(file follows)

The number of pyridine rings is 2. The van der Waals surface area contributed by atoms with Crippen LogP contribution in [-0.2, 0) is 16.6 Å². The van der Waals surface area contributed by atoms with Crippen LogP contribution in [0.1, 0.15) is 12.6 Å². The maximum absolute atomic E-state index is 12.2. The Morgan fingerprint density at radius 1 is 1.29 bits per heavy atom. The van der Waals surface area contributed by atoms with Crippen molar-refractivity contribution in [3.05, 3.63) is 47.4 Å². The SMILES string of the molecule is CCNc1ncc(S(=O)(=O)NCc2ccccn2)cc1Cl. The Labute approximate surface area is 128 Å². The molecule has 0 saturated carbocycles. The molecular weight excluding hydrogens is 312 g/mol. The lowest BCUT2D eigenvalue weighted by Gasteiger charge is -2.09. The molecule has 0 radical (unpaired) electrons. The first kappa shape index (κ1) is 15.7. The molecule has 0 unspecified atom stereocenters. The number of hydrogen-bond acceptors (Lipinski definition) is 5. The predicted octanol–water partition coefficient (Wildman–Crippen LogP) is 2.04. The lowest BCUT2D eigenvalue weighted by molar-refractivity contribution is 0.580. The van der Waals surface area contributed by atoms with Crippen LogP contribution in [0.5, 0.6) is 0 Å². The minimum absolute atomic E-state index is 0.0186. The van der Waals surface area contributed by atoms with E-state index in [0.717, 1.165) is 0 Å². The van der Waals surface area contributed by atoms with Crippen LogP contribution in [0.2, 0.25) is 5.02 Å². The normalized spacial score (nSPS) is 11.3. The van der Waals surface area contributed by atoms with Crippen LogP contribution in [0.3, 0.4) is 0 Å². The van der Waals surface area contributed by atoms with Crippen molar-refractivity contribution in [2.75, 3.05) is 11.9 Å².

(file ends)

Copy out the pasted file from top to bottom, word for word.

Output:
The number of pyridine rings is 2. The van der Waals surface area contributed by atoms with Crippen LogP contribution in [-0.2, 0) is 16.6 Å². The van der Waals surface area contributed by atoms with Crippen LogP contribution in [0.1, 0.15) is 12.6 Å². The maximum absolute atomic E-state index is 12.2. The Morgan fingerprint density at radius 1 is 1.29 bits per heavy atom. The van der Waals surface area contributed by atoms with Crippen molar-refractivity contribution in [3.05, 3.63) is 47.4 Å². The SMILES string of the molecule is CCNc1ncc(S(=O)(=O)NCc2ccccn2)cc1Cl. The Labute approximate surface area is 128 Å². The molecule has 0 saturated carbocycles. The molecular weight excluding hydrogens is 312 g/mol. The lowest BCUT2D eigenvalue weighted by Gasteiger charge is -2.09. The molecule has 0 radical (unpaired) electrons. The first kappa shape index (κ1) is 15.7. The molecule has 0 unspecified atom stereocenters. The number of hydrogen-bond acceptors (Lipinski definition) is 5. The predicted octanol–water partition coefficient (Wildman–Crippen LogP) is 2.04. The lowest BCUT2D eigenvalue weighted by molar-refractivity contribution is 0.580. The van der Waals surface area contributed by atoms with Crippen LogP contribution in [0.5, 0.6) is 0 Å². The minimum absolute atomic E-state index is 0.0186. The van der Waals surface area contributed by atoms with E-state index in [0.717, 1.165) is 0 Å². The van der Waals surface area contributed by atoms with Crippen LogP contribution in [0.2, 0.25) is 5.02 Å². The normalized spacial score (nSPS) is 11.3. The van der Waals surface area contributed by atoms with Crippen LogP contribution in [0.3, 0.4) is 0 Å². The van der Waals surface area contributed by atoms with Crippen molar-refractivity contribution in [2.75, 3.05) is 11.9 Å².